dywolf writes "Gary C. Kessler, a contributor to CNN Opinion, has written a piece in which he extols the virtues of crowdsourcing, and how it helped capture the Bostom bombers....except for that part where crowdsourcing failed to indentity the real suspects, and actually led to some false accusations. He then goes on to talk about the privacy issues involved in constant public surveillance. From the article: "The Boston Marathon bombing investigation made use of crowdsourcing to collect photos and video from cell phones and surveillance cameras at an unprecedented level. These pictures were made public a little more than 72 hours after the explosions and the second suspect was arrested 29 hours later.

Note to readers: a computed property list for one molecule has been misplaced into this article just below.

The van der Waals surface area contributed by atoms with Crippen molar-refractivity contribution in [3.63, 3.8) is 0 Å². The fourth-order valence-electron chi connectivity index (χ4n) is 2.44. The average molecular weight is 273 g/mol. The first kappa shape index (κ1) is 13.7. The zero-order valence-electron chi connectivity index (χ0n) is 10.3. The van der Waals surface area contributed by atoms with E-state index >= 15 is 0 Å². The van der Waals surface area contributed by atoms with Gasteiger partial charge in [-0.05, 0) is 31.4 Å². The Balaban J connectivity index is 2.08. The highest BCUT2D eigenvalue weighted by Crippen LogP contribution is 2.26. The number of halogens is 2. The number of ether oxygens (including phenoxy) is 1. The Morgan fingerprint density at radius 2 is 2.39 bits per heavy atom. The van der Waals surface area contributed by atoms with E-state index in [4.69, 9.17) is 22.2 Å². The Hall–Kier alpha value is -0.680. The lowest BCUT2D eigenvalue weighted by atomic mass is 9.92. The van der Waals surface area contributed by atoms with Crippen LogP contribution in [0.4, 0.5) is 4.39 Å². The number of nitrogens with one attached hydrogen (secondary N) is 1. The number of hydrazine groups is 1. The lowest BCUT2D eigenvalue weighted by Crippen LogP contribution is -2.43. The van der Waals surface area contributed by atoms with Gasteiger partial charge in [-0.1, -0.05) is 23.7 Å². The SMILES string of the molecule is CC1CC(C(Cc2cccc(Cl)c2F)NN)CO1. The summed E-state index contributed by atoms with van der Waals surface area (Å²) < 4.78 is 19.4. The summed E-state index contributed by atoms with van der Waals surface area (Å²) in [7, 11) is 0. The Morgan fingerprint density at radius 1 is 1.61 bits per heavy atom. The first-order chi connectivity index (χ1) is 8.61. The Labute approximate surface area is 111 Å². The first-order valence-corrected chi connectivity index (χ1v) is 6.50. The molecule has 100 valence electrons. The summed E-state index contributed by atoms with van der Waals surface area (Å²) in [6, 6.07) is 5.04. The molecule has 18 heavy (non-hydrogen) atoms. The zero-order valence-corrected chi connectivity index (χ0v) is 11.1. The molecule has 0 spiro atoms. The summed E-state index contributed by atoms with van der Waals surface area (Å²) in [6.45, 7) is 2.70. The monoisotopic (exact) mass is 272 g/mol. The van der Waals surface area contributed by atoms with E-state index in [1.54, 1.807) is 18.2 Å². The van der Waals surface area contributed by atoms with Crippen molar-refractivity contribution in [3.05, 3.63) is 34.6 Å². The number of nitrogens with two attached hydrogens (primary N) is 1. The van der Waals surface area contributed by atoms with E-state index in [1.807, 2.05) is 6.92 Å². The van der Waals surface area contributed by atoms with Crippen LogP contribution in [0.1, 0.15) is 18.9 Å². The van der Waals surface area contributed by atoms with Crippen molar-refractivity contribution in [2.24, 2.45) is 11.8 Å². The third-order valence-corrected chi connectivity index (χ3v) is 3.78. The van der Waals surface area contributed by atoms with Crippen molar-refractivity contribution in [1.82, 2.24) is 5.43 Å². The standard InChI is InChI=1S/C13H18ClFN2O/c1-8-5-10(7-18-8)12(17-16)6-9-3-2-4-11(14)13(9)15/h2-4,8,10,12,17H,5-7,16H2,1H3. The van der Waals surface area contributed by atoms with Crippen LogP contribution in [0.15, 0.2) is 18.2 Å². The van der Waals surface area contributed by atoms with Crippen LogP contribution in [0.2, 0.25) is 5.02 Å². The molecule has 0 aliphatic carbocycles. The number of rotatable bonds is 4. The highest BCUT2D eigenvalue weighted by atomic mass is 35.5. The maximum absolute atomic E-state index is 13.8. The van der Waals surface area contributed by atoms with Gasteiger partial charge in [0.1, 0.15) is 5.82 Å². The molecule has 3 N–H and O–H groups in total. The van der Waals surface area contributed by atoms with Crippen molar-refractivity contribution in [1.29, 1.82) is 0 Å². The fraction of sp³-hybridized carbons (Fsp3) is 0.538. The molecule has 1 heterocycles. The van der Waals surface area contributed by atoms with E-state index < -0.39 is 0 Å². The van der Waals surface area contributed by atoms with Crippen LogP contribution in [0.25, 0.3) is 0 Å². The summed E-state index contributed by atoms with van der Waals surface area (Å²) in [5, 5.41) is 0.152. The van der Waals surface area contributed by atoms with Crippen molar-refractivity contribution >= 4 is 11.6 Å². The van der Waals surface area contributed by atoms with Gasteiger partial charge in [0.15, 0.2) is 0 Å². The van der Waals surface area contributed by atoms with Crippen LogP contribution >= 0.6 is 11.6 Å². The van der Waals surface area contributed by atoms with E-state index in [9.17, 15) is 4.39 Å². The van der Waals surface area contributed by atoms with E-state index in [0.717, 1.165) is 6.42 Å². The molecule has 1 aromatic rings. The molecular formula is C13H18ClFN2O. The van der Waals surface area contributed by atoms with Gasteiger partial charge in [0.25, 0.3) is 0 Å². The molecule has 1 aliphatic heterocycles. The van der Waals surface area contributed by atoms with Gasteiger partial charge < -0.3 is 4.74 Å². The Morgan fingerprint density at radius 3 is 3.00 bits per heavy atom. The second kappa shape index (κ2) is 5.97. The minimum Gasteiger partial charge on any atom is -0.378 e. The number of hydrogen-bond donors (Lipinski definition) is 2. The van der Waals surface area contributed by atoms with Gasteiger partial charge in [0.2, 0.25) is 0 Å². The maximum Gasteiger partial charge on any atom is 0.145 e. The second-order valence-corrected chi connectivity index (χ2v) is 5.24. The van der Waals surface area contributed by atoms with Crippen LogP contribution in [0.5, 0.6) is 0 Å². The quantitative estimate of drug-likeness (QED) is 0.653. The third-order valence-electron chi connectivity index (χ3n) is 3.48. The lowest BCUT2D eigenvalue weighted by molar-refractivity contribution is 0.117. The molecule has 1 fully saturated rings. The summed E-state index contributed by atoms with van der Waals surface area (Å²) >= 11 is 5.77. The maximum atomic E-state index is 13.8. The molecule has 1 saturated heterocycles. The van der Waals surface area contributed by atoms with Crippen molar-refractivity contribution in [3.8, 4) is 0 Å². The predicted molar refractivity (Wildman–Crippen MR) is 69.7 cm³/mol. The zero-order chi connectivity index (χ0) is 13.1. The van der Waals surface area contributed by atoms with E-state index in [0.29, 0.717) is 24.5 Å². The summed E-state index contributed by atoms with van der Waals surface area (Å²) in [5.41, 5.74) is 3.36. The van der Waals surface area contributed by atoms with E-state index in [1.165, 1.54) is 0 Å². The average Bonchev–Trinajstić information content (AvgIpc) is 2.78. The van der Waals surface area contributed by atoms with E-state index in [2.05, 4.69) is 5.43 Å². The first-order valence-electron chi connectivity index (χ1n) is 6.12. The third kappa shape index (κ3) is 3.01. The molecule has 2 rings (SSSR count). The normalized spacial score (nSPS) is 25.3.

The U.S. Constitution does not explicitly offer citizens a right of privacy, although many court decisions certainly support such an ideal. Indeed, U.S. Supreme Court Justice Louis D. Brandeis is well known for his observation, 'The right to be left alone — the most comprehensive of rights, and the right most valued by a free people.'""
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